Cycling is good for your health and the planet.
All over the world cities are beginning to restructure their public spaces in favour of cyclists and pedestrians. Pavements and roads laid empty as coronavirus lockdown procedures took hold, giving authorities the opportunity to move forward with large-scale projects.
Gil Penalosa, head of the non-profit organisation 8 80 Cities expressed that lockdown restrictions during the coronavirus pandemic present an “opportunity of a lifetime” to make cities more bike friendly.
At the beginning of May, the UK government announced an ambitious £2 billion plan to support safe cycling and walking spaces in England. The project’s first phase involves the development of pop-up bike lanes with protected space for cycling, wider pavements, safer junctions, and cycle and bus-only corridors, which is currently underway - according to the Department for Transport.
Other European cities have launched similar initiatives.
The mayor in Athens has stated his intention to “liberate” public space from traffic. While Berlin has seen bike lanes across the city pop-up seemingly almost over night.
Anne Hidalgo, the Mayor in Paris also recently announced their plans to add 50km of cycle paths in the city centre and 100km in the suburbs. Many Parisians are also being offered €50 to support getting old bikes repaired as part of the French capital’s €20 million (£18 million) planvélo to encourage people to use bicycles.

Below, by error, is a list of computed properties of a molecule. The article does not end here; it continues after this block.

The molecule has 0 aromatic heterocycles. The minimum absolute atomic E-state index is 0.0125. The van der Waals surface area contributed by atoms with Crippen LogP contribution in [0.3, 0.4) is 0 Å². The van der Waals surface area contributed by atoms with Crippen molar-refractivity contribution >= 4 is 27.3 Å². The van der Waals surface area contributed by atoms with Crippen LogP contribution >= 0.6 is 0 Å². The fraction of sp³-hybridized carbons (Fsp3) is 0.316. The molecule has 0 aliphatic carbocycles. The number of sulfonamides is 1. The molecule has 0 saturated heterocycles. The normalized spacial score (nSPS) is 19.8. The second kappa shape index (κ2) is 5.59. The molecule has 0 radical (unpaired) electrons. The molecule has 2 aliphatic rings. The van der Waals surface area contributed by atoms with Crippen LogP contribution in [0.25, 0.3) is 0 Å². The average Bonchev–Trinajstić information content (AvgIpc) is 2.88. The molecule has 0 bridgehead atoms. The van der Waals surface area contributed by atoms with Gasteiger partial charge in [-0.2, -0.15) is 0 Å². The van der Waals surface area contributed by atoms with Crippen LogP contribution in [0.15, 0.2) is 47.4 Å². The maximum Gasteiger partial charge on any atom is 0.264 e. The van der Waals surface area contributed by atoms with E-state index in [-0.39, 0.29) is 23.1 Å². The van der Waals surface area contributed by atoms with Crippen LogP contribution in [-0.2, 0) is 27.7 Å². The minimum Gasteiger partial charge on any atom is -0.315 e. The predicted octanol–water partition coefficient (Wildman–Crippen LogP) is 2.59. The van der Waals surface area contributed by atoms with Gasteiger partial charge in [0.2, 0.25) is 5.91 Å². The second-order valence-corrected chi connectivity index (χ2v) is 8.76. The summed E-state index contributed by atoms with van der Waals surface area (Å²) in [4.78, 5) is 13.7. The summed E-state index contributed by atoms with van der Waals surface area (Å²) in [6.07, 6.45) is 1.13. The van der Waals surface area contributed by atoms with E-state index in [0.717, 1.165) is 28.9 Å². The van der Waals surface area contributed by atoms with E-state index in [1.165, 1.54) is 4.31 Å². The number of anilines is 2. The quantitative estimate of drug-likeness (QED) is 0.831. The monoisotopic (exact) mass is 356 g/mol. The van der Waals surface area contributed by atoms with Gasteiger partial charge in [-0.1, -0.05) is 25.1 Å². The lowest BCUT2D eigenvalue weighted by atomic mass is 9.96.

Budapest introduced 12 miles of temporary bike lanes to provide an alternative and safer way to travel to work.
Classified as one of the most polluted cities in Europe, Milan is understood to be transforming 22 miles of streets over the summer as part of a scheme to reallocate space from cars to cycling and walking.
The decline in road use during coronavirus lockdown has seen dramatic reductions in air pollution in cities across the world. Plans to encourage citizens to travel and commute via bicycles rather than cars or public transport could potentially help to continue to control pollution levels.
Could the coronavirus pandemic lead the pathway for a boom time for bikes?
As London recently announced plans to develop the “largest car-free zones in Europe”, cycling advocates and environmental activists fear that these plans, though positive, could fall by the wayside if car lobbyists develop momentum once lockdown is fully lifted.
The city has expressed its commitment to encourage cycling, so that people can commute while also social distancing - but only time will tell if these cycling initiatives in London and other major cities in Europe will be long-standing.
If plans to champion cycling across European cities are maintained, research suggests this could be financially beneficial for countries.
A report from We are Cycling UK, on the long-term potential impact of more bikes on UK streets says, “if all cycle journeys increased from the current level of 2% in the UK to 25% by 2050, the collective benefit would be £248 billion.”
Health benefits of cycling
Cycling is not just good for our planet and the economy, it’s also good for our health.
The benefits of general exercise in supporting good health are widely reported.